Twelve years into my Mogwai love affair and all I can really think to say to begin this piece is that their relevance and importance, to both me and to music in general, is as great as it ever was. Somehow, after all this time, they continue to push the boundaries of their genre. Continue to challenge their contemporaries. Continue to set a bench mark for others to strive towards.
How many artists can say that they are releasing their seventh proper studio album? (not to mention a number of EPs, the Zidane Soundtrack and some live releases too) How many artists are, once again, touring the world – for about 4/5 long months I think – probably to sold out venues? And how many, after all this time, can say that they are still going as strong as they ever were? That desire to never do anything unless it’s as good as it can be still appears to burn deep inside these Glasgow lads and drives them to consistently produce records of real and true quality. Whether you like Mogwai or not, you cannot fail to admire their staying power, relevance and importance in an industry that discards artists for fun.
Of previous album ‘The Hawk Is Howling’ author Ian Rankin said:
“There are no lyrics on this album, so all the potency, texture and variation of moods come from instruments alone”
Instrumental music will always challenge and confuse some people I guess. Many people need words to connect to, or make a piece of music work or seem relevant. Coming from a classical background I’d have to say that the presence of words is not as important to me. Don’t get me wrong, I do love words and lyrics but I tend to be moved more deeply by a performance on a instrument, or an arrangement, than I ever am by lyrics associated with a song. I am more likely to say that I love it when “the drums change here”, or “the guitar explodes here”, than I am to say “I like these lyrics.” There are of course exceptions to this but, for the most part, I love to immerse myself in the intricacies of instrumental music. What I love about Mogwai is that they take the same ideas involved in the composition of both a classical piece and a pop song and translate them onto the guitar, sprinkling the main instrument with a variety of musical accompaniments. Mood, tone, texture, pace and potency are all required and, more often than not, achieved by these Glasgow lads. For me, this might be their best record yet. But then such is their consistency that it is hard to decide.
What struck me first about ‘Hardcore Will Never Die, But You Will’ is the fact that, more than any other Mogwai record to date, the mood and tone of the record is upbeat from the off and remains upbeat for the majority of the album. Tracks such as ‘Mexican Grand Prix’ and ‘San Pedro’ are as pulsating as anything ever before and there is a warmth and positivity to the music, which has not often been on show previously in Mogwai’s repertoire. There have been indications, but never a full on onslaught of warm fuzz as is present on this record. The darker, more sombre edges of previous releases are few and far between. This is something which immediately sucks you in because it’s a change of pace from other albums, a change of direction and tone. The band keeping it fresh and vital. It’s more instant than other records too, because of this. Or I think so. Take ‘George Square Thatcher Death Party’ as an example. It could easily be a “popular” tune if the band aren’t careful!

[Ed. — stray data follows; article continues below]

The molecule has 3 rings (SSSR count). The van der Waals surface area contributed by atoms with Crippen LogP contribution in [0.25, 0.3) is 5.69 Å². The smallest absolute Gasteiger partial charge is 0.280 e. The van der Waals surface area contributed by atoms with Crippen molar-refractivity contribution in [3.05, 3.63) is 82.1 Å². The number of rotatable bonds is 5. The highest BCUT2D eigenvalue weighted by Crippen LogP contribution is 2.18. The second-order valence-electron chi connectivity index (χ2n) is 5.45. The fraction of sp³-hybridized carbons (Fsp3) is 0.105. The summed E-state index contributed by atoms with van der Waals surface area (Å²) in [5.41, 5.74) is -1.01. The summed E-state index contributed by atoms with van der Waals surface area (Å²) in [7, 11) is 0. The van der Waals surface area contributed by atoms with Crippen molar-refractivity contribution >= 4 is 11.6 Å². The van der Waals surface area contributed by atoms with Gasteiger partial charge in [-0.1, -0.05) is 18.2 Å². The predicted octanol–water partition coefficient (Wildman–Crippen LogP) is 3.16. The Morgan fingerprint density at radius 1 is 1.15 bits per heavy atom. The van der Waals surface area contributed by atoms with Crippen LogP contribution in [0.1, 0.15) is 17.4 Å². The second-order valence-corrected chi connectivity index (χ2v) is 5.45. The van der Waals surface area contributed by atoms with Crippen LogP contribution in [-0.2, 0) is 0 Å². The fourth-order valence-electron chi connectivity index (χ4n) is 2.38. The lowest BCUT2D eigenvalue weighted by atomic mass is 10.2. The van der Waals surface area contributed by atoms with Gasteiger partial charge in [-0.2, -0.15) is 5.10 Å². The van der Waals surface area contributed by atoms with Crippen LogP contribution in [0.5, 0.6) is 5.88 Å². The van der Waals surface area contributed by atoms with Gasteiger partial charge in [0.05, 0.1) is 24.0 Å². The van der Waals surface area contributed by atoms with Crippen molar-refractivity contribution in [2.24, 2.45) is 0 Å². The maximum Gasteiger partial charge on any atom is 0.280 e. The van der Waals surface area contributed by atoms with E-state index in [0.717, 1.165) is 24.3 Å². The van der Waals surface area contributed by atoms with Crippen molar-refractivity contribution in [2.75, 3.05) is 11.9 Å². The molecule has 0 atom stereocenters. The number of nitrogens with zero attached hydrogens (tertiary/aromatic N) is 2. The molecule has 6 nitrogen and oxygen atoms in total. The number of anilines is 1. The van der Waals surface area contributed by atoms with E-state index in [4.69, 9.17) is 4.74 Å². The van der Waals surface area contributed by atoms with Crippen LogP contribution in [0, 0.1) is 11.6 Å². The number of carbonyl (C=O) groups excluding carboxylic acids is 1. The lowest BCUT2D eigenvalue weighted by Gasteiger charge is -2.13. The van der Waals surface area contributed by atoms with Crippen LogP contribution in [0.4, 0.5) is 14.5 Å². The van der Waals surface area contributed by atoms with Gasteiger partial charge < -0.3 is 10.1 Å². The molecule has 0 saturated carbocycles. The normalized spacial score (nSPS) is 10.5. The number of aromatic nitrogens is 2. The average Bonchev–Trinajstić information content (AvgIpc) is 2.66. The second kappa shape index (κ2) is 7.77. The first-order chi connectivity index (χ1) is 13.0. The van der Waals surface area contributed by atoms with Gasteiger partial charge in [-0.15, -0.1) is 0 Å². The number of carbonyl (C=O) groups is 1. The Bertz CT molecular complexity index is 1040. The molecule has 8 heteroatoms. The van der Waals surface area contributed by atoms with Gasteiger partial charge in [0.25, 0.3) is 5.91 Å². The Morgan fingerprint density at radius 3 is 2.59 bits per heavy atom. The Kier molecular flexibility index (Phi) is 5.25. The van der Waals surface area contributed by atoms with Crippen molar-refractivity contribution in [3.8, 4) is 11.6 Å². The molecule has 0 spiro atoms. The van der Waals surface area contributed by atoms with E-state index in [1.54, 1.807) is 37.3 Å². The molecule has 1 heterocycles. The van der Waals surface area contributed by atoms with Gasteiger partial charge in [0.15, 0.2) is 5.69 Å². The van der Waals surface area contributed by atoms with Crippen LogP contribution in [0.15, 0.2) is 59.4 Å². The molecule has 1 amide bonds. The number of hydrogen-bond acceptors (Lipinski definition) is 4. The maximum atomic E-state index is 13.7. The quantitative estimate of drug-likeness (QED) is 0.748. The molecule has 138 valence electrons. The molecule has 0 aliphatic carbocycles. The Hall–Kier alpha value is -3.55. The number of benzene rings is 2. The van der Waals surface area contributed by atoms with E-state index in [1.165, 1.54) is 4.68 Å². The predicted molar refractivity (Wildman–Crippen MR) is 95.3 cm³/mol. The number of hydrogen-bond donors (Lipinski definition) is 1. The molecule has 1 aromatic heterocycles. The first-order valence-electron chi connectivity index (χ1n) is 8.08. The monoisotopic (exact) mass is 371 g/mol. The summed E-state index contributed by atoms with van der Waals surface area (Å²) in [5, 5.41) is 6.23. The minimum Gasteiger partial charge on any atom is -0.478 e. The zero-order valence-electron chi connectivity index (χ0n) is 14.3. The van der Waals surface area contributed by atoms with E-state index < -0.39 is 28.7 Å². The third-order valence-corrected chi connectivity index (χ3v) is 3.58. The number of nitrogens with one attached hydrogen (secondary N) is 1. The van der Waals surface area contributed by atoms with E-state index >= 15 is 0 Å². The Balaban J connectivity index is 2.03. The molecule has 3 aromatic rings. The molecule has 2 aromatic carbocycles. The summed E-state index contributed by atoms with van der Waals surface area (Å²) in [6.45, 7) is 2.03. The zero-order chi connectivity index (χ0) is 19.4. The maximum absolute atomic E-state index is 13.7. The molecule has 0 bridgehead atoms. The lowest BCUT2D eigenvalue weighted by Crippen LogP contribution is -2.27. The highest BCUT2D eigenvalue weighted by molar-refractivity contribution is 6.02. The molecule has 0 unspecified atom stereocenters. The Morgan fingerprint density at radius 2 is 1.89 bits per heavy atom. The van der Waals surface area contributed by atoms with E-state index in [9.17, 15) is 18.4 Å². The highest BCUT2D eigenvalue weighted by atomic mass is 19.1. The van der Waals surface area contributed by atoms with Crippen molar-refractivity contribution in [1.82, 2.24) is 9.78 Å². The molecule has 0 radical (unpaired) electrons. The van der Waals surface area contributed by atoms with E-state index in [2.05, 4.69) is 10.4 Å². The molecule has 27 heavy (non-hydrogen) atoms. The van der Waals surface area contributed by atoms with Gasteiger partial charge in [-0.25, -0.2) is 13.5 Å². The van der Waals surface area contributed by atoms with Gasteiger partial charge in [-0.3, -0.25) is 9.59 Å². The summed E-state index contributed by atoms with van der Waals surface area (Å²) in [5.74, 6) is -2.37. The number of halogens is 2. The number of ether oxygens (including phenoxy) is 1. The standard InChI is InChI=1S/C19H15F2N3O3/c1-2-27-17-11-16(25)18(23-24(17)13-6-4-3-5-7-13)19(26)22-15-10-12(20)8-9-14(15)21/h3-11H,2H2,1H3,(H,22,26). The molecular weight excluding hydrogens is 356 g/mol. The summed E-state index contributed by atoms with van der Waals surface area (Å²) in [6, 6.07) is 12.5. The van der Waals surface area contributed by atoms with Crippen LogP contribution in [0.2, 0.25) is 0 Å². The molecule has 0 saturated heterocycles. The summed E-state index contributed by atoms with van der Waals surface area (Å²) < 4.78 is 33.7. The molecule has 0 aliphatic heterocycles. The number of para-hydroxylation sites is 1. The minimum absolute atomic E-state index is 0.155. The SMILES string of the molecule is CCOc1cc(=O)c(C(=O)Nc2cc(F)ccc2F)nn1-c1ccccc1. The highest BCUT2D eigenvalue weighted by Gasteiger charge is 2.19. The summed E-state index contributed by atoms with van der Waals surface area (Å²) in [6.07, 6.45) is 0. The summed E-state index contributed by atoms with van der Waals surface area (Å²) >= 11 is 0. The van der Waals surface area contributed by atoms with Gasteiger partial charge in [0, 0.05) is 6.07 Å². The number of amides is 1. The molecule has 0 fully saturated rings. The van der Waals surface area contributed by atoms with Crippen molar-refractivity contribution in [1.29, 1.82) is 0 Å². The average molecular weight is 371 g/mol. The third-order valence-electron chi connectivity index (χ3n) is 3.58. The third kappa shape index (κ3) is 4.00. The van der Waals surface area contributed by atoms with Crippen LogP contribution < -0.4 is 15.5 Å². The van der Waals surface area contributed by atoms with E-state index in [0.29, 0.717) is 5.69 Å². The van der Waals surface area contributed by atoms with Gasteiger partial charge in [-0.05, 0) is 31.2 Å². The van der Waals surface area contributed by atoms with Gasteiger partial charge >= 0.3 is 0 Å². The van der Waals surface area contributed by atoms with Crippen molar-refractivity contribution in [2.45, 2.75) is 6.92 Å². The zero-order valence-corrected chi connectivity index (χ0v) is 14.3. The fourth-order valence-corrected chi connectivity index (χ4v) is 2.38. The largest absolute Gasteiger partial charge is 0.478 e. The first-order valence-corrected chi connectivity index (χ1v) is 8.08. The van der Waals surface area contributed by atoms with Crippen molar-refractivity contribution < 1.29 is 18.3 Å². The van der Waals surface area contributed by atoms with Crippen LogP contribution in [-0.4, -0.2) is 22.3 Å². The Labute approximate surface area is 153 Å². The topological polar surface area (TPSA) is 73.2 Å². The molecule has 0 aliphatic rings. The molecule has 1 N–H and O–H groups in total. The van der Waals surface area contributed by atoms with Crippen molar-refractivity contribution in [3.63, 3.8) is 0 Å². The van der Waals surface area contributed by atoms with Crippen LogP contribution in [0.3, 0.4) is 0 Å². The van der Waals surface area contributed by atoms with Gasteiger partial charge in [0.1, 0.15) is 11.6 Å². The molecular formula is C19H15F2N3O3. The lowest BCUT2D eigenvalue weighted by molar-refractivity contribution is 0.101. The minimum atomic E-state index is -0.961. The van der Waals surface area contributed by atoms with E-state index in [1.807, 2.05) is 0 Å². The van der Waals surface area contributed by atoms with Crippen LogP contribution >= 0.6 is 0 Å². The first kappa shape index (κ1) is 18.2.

Let’s not get things wrong. The crunching guitars are still on show – the end of ‘Death Rays’, for example, in my mind, would be incredible live. However, there is something more subtle and controlled about this record. Less fury, more restraint, which not only makes the fury all the more furious when it arrives, but also helps retain the warmth that permeates this record. And it works. My god it works.
I love this record so much that I went HERE and bought the limited edition version, which comes on double vinyl, double cd, with a bonus ep, a t-shirt and artwork too. For fifty quid?? Now that’s value for money. ‘Hardcore Will Never Die, But You Will’ is released on Rock Action in the UK on 14th February. You can and must check Mogwai out here. And catch them live in a country near you between now and May. Make sure you do, you will not be disappointed. Enjoy.